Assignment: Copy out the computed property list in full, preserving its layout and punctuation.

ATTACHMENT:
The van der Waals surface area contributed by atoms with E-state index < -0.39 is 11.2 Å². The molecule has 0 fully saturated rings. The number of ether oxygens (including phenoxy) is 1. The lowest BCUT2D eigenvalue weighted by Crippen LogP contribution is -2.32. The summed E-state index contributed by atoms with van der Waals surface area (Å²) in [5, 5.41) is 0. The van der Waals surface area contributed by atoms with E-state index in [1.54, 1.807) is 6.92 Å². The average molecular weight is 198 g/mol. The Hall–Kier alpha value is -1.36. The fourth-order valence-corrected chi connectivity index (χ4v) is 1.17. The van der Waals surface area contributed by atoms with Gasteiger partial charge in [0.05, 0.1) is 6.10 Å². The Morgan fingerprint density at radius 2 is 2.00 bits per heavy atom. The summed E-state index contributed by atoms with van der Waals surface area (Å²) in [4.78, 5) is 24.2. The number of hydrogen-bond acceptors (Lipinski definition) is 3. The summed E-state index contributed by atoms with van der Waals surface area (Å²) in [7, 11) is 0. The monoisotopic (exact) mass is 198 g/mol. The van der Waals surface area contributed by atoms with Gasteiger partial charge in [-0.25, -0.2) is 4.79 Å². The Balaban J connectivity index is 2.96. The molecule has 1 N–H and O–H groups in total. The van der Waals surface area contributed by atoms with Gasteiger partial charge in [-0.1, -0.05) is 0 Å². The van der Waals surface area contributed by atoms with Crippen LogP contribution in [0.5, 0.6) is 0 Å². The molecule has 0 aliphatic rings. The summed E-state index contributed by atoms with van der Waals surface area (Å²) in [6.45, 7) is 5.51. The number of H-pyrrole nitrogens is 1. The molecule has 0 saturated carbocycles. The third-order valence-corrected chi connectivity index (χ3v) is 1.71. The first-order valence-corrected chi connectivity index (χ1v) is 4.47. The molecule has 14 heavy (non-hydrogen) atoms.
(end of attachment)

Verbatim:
The van der Waals surface area contributed by atoms with E-state index < -0.39 is 11.2 Å². The molecule has 0 fully saturated rings. The number of ether oxygens (including phenoxy) is 1. The lowest BCUT2D eigenvalue weighted by Crippen LogP contribution is -2.32. The summed E-state index contributed by atoms with van der Waals surface area (Å²) in [5, 5.41) is 0. The van der Waals surface area contributed by atoms with E-state index in [1.54, 1.807) is 6.92 Å². The average molecular weight is 198 g/mol. The Hall–Kier alpha value is -1.36. The fourth-order valence-corrected chi connectivity index (χ4v) is 1.17. The van der Waals surface area contributed by atoms with Gasteiger partial charge in [0.05, 0.1) is 6.10 Å². The Morgan fingerprint density at radius 2 is 2.00 bits per heavy atom. The summed E-state index contributed by atoms with van der Waals surface area (Å²) in [4.78, 5) is 24.2. The number of hydrogen-bond acceptors (Lipinski definition) is 3. The summed E-state index contributed by atoms with van der Waals surface area (Å²) in [7, 11) is 0. The monoisotopic (exact) mass is 198 g/mol. The van der Waals surface area contributed by atoms with Gasteiger partial charge in [-0.25, -0.2) is 4.79 Å². The Balaban J connectivity index is 2.96. The molecule has 1 N–H and O–H groups in total. The van der Waals surface area contributed by atoms with Gasteiger partial charge in [-0.1, -0.05) is 0 Å². The van der Waals surface area contributed by atoms with Crippen LogP contribution in [0.5, 0.6) is 0 Å². The molecule has 0 aliphatic rings. The summed E-state index contributed by atoms with van der Waals surface area (Å²) in [6.45, 7) is 5.51. The number of H-pyrrole nitrogens is 1. The molecule has 0 saturated carbocycles. The third-order valence-corrected chi connectivity index (χ3v) is 1.71. The first-order valence-corrected chi connectivity index (χ1v) is 4.47. The molecule has 14 heavy (non-hydrogen) atoms.